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Baltimore Education
 
 
 

The Baltimore City Public School System (BCPSS) serves the largest number of low income and special needs students in the state of Maryland. It is struggling to create an effective educational environment for its children despite disastrous financial problems. The system's Master Plan is part of a city-state partnership aimed at reforming the troubled system by focusing on student assessment, program evaluation, institutional research and shared planning and accountability. Master Plan II directs reform efforts through the 2007-2008 school year. These efforts are paying off with improvements in math and reading scores and reductions in class size.

The city's public schools operated by the Baltimore City Public School System include the historic Frederick Douglass High School, which is the second oldest African American high school in the United States, Baltimore City College, the third oldest public high school in the country, and Western High School, the oldest public all girls school in the nation. Baltimore City College (also known as "City") and Baltimore Polytechnic Institute (also known as "Poly") share the nation's second-oldest high school football rivalry.

About 124 private and parochial schools operate in the Baltimore area.

Of the approximately 30 colleges and universities located in the Baltimore metropolitan area, nearly half lie within the city limits. Towson State University, the oldest four-year college in Maryland and the largest in the Baltimore area, offers bachelor's degrees in 57 fields and master's degrees in 29. Considered one of Baltimore's outstanding assets, Johns Hopkins University boasts a world-renowned medical school and an affiliation with a prestigious music conservatory, the Peabody Institute. Loyola College offers a joint program in medical technology with Baltimore's Mercy Medical Center. The University of Baltimore, a state-supported institution, awards upper-division, graduate and law degrees. One of five campus units of the University of Maryland, the University of Maryland at Baltimore offers professional programs in health and medical fields, social work, and law, as well as undergraduate degrees in a variety of fields. At Morgan State University students can earn advanced degrees in architecture, city and regional planning, and urban education. Coppin State University benefits from a cooperative program with local industries and offers both bachelor's and master's degree programs.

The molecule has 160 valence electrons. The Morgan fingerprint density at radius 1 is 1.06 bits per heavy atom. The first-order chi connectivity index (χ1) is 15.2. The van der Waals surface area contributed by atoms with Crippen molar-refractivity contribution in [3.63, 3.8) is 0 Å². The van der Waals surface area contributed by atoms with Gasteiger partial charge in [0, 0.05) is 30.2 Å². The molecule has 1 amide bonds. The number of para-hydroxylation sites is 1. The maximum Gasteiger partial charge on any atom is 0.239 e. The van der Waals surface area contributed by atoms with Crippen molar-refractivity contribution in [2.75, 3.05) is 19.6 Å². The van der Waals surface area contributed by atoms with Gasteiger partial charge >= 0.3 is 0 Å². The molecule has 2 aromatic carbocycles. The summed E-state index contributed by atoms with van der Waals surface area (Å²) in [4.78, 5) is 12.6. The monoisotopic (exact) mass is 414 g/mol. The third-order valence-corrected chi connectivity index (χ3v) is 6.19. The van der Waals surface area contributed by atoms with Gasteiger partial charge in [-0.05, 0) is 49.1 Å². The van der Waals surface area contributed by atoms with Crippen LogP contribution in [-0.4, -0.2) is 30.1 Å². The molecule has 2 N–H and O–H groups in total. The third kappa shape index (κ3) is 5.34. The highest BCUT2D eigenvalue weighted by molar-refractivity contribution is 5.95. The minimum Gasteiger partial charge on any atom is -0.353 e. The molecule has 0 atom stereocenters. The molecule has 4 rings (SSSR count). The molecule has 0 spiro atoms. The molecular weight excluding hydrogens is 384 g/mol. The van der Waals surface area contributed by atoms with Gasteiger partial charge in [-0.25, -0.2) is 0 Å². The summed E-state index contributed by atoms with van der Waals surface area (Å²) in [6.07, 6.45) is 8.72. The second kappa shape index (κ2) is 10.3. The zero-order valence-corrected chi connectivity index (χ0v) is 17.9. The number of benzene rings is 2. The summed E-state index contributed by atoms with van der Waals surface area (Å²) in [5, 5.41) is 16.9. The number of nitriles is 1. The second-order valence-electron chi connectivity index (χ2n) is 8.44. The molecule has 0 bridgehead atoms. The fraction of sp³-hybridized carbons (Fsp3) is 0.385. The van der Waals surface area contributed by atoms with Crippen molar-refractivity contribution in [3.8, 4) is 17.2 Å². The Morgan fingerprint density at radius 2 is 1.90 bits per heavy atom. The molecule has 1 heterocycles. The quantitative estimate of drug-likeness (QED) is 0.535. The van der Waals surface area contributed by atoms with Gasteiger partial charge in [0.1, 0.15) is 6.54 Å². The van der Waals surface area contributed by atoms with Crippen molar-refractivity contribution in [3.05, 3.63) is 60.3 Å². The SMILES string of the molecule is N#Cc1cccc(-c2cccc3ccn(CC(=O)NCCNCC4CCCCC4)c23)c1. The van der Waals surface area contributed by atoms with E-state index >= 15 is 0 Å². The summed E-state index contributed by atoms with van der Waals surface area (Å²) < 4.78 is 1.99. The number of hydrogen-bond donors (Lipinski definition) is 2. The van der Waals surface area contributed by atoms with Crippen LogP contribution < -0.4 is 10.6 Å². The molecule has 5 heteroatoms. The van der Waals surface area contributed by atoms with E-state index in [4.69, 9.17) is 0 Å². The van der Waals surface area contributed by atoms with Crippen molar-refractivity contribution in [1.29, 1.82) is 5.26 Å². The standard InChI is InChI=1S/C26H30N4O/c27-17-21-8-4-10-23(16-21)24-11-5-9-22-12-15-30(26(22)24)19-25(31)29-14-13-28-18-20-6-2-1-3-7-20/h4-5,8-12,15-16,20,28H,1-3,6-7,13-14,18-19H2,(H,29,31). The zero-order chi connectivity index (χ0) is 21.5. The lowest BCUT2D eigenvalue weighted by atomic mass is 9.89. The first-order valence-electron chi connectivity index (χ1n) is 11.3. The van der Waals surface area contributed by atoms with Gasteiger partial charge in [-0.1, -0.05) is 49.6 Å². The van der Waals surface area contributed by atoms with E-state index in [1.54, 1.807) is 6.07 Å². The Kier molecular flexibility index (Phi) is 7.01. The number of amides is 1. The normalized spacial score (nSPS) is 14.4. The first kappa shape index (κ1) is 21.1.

The Baltimore area's other large academic institutions include University of Maryland, Baltimore County, the US Naval Academy, the Maryland Center for Career and Technology Education Studies, the Ner Israel Rabbinical College, College of Notre Dame of Maryland, the Maryland Institute College of Art, Anne Arundel Community College in Arnold, Harford Community College in Bel Air, Western Maryland College in Westminster, Howard Community College and Carroll Community College.

 

 
 

 



 


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